Game: Sly Cooper: Thieves in Time
Developer: Sanzaru Games
Publisher: Sony Computer Entertainment
Available on: PlayStation 3, PlayStation Vita
Reviewed on: PlayStation 3 (Vita version also tested)
The Sly Cooper series of games is a fan-favourite exclusive from Sony Computer Entertainment, yet one that’s mysteriously underused by the company. We see other favourites such as Nathan Drake and Ratchet & Clank getting screen-time in games that aren’t best suited to their characters (the strange card game and the tower defence game) but Sly Cooper and his friends haven’t even seen a new adventure on the PlayStation 3, a system that’s almost at the end of its life-cycle. Sanzaru Games, the developers behind the Sly Cooper Collection of 2010, have rectified this horrible mistake with the fourth game in the series, Sly Cooper: Thieves in Time. So, how did our favourite thieving raccoon make the transition to high definition in an all-new caper? Has Sly still got it?
STORY: The narrative follows the adventures of various members of the Cooper clan throughout time, as they battle to discover why the pages of the Thievius Raccoonus have started to empty, with the text literally being deleted from the pages of history. Clearly some evil mastermind is behind it all and it’s up to Sly Cooper and the rest of his gang to travel back through time, meet up with Sly’s ancestors, and figure out what’s gone wrong in that particular time period before jumping on to the next and repeating the whole process.
While the story itself feels a little repetitive at times, there’s a certain sense of wonder to be had from trying to guess just how each incarnation of Sly Cooper is going to turn out. How is their cane – a vital component of the Sly Cooper character – going to be implemented into each of the ancestor’s history. You might think that it’s going to be some obvious way but, at least for some of the characters, you’ll be pleasantly surprised by some of the ingenious methods that Sanzaru have dreamed up. Seeing and using Kid Cooper’s cane, for example, will never get old.
GRAPHICS: The Sly Cooper series has always utilised a cel-shaded look, which compliments the cartoon atmosphere of the games on the whole. This hasn’t changed for this first foray into the world of High Definition – the cel-shaded aesthetics are back and looking better than ever. The visuals don’t really push the PlayStation 3 to its limits, so don’t expect a Sly Cooper game built using the CryEngine, but what we do get is adequate enough for the subject matter.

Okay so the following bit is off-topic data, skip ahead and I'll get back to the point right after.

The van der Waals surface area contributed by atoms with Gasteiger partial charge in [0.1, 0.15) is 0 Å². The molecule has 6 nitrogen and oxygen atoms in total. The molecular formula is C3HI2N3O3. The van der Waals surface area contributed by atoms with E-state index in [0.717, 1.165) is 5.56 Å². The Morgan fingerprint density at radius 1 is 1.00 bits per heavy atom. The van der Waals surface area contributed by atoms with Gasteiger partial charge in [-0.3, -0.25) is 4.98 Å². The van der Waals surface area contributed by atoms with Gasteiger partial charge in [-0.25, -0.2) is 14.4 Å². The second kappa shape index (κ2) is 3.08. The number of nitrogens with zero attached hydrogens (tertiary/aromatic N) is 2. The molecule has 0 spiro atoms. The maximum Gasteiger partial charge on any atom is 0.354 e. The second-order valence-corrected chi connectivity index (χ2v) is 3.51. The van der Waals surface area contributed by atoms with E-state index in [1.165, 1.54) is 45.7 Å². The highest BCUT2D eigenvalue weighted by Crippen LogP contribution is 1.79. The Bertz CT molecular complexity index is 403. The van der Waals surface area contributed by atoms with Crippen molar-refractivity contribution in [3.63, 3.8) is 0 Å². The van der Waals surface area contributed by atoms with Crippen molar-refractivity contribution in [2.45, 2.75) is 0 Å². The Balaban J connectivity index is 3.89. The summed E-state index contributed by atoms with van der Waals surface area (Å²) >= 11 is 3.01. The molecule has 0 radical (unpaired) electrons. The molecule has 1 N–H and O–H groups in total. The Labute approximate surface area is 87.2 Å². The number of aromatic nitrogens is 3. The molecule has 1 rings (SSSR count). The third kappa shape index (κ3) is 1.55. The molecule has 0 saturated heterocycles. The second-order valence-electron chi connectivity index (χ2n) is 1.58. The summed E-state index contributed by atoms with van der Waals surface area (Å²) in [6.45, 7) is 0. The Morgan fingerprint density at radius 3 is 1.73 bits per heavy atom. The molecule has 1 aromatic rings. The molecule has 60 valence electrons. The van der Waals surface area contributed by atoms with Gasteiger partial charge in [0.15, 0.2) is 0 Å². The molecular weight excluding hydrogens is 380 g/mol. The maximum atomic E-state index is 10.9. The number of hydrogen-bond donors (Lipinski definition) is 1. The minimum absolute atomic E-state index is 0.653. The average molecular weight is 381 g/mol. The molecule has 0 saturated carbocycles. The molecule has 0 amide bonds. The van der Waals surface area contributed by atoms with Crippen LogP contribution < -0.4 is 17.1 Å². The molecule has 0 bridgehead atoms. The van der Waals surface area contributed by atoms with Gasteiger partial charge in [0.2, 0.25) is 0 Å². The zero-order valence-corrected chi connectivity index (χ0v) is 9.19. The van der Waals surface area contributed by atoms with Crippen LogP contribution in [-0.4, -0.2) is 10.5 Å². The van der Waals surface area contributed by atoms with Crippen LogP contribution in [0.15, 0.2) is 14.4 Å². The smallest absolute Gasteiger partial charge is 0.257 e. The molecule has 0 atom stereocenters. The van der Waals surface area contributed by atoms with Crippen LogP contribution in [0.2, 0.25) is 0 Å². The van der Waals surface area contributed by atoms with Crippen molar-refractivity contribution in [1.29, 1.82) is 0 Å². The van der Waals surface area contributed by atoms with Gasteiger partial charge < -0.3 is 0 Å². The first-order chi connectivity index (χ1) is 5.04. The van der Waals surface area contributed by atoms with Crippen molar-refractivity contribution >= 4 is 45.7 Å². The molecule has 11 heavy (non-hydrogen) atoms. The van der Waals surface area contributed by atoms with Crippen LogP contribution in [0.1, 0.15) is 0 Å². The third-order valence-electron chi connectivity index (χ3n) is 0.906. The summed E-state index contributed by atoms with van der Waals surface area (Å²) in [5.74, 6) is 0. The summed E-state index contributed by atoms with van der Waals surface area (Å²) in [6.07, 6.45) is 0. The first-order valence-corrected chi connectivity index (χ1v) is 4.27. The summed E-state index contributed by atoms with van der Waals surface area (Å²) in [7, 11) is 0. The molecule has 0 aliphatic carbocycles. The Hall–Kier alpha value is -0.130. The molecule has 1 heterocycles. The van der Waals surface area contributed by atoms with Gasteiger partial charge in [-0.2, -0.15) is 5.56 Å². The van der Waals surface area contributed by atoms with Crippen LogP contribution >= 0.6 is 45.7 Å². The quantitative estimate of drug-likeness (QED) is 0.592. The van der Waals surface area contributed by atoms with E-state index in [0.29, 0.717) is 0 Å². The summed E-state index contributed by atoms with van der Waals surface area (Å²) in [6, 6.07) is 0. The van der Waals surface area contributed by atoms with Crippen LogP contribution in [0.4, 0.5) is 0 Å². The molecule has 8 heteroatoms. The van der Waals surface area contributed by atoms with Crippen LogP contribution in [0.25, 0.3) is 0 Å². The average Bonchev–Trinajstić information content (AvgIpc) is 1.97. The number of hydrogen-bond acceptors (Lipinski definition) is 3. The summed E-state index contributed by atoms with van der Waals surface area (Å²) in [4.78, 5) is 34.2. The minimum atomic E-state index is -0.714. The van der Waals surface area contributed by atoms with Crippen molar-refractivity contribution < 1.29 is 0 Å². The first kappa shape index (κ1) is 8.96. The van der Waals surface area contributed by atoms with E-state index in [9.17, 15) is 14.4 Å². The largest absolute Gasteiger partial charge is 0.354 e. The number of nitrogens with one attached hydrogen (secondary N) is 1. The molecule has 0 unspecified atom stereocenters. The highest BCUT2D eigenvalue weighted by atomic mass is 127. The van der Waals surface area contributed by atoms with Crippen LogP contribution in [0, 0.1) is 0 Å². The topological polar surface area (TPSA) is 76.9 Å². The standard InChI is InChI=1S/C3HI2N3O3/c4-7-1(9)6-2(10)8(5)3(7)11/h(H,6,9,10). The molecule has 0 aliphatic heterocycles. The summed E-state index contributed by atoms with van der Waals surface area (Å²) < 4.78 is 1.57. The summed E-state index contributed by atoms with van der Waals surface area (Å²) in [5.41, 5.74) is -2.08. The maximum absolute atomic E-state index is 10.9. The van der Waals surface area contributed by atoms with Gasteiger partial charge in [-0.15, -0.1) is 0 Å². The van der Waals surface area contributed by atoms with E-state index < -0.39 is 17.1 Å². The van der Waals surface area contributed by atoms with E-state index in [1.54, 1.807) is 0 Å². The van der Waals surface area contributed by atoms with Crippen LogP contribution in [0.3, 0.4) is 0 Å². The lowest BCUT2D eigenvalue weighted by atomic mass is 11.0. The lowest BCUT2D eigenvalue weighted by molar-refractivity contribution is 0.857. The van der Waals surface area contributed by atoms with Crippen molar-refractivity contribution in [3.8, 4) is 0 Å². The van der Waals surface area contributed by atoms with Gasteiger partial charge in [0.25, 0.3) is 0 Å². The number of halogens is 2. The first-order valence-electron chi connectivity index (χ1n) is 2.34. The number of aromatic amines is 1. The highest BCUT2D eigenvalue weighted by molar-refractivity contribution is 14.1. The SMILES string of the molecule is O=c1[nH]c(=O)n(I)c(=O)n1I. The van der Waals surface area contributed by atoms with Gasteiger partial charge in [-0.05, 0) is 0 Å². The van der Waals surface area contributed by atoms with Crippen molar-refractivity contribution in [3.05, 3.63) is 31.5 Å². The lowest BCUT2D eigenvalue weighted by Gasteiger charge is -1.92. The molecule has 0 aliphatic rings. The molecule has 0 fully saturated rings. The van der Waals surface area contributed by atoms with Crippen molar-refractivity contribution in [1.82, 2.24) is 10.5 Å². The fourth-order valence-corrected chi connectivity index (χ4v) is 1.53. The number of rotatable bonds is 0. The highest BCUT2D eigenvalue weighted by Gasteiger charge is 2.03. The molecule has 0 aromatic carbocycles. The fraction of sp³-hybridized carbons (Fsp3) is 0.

Some of the more impressive examples of the visuals in Sly Cooper: Thieves in Time are the cinematics. These aren’t shown using the in-game engine and take the form of a small animated cartoon. Every single one of them is absolutely gorgeous and you’ll find yourself wishing that the developers would release a straight-to-DVD film made up purely of these small clips. The game itself is nice enough to look at, but the cinematic scenes really are the icing on the Sly Cooper cake.
SOUND: The sound design in Sly Cooper: Thieves in Time ends up being one of the more important areas of the game. Just like in a classic Warner Brothers cartoon (where there’d be very little, if any, voice acting), all of the action and emotion of the characters is conveyed to the player through a series of musical cues. Sure, they all have voices too, but it’s these audio cues that will give you the biggest clues about how each character is feeling about a given situation. The only negative to the audio is that is can sometimes be a little bit overbearing, drowning out the vocal audio of some of the quieter characters. The player has the option to change the volume in the settings menu, as you would expect, but they should be set to a level where the player can hear everything that’s happening by default, only needing to go into the audio menu for minor tweaks.
The sense that you’re playing a cartoon comes across when you’re sneaking behind the enemies too, where you’ll hear a tip-toeing piece of music to accompany every footstep that you’re making – almost as if you’re in your very own Tom & Jerry short. It does a lot to add to the sense that you’re in a cartoon and it never really gets old either – I often found myself sneaking up to people just to hear that short, comedic piece of music one more time.